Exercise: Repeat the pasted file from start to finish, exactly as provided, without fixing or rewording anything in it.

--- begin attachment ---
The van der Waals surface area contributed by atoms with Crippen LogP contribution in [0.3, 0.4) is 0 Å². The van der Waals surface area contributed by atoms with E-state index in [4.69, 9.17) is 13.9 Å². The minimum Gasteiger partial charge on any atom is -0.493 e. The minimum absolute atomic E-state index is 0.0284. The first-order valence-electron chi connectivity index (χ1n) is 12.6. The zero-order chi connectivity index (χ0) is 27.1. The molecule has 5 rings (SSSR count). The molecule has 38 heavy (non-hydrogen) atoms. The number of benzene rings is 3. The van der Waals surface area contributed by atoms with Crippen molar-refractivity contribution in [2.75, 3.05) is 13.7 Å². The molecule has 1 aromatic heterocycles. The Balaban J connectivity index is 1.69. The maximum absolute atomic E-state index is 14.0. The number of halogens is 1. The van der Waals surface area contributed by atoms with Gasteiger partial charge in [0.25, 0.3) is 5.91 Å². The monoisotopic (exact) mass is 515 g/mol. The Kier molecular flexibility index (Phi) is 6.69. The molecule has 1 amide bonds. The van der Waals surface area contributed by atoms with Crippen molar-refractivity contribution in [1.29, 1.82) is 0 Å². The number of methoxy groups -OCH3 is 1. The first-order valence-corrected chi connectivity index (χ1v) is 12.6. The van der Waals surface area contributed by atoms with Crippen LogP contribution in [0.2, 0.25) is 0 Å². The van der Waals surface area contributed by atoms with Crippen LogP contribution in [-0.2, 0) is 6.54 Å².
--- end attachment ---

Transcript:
The van der Waals surface area contributed by atoms with Crippen LogP contribution in [0.3, 0.4) is 0 Å². The van der Waals surface area contributed by atoms with E-state index in [4.69, 9.17) is 13.9 Å². The minimum Gasteiger partial charge on any atom is -0.493 e. The minimum absolute atomic E-state index is 0.0284. The first-order valence-electron chi connectivity index (χ1n) is 12.6. The zero-order chi connectivity index (χ0) is 27.1. The molecule has 5 rings (SSSR count). The molecule has 38 heavy (non-hydrogen) atoms. The number of benzene rings is 3. The van der Waals surface area contributed by atoms with Crippen molar-refractivity contribution in [2.75, 3.05) is 13.7 Å². The molecule has 1 aromatic heterocycles. The Balaban J connectivity index is 1.69. The maximum absolute atomic E-state index is 14.0. The number of halogens is 1. The van der Waals surface area contributed by atoms with Gasteiger partial charge in [0.25, 0.3) is 5.91 Å². The monoisotopic (exact) mass is 515 g/mol. The Kier molecular flexibility index (Phi) is 6.69. The molecule has 1 amide bonds. The van der Waals surface area contributed by atoms with Crippen molar-refractivity contribution in [1.29, 1.82) is 0 Å². The number of methoxy groups -OCH3 is 1. The first-order valence-corrected chi connectivity index (χ1v) is 12.6. The van der Waals surface area contributed by atoms with Crippen LogP contribution in [0.2, 0.25) is 0 Å². The van der Waals surface area contributed by atoms with Crippen LogP contribution in [-0.2, 0) is 6.54 Å².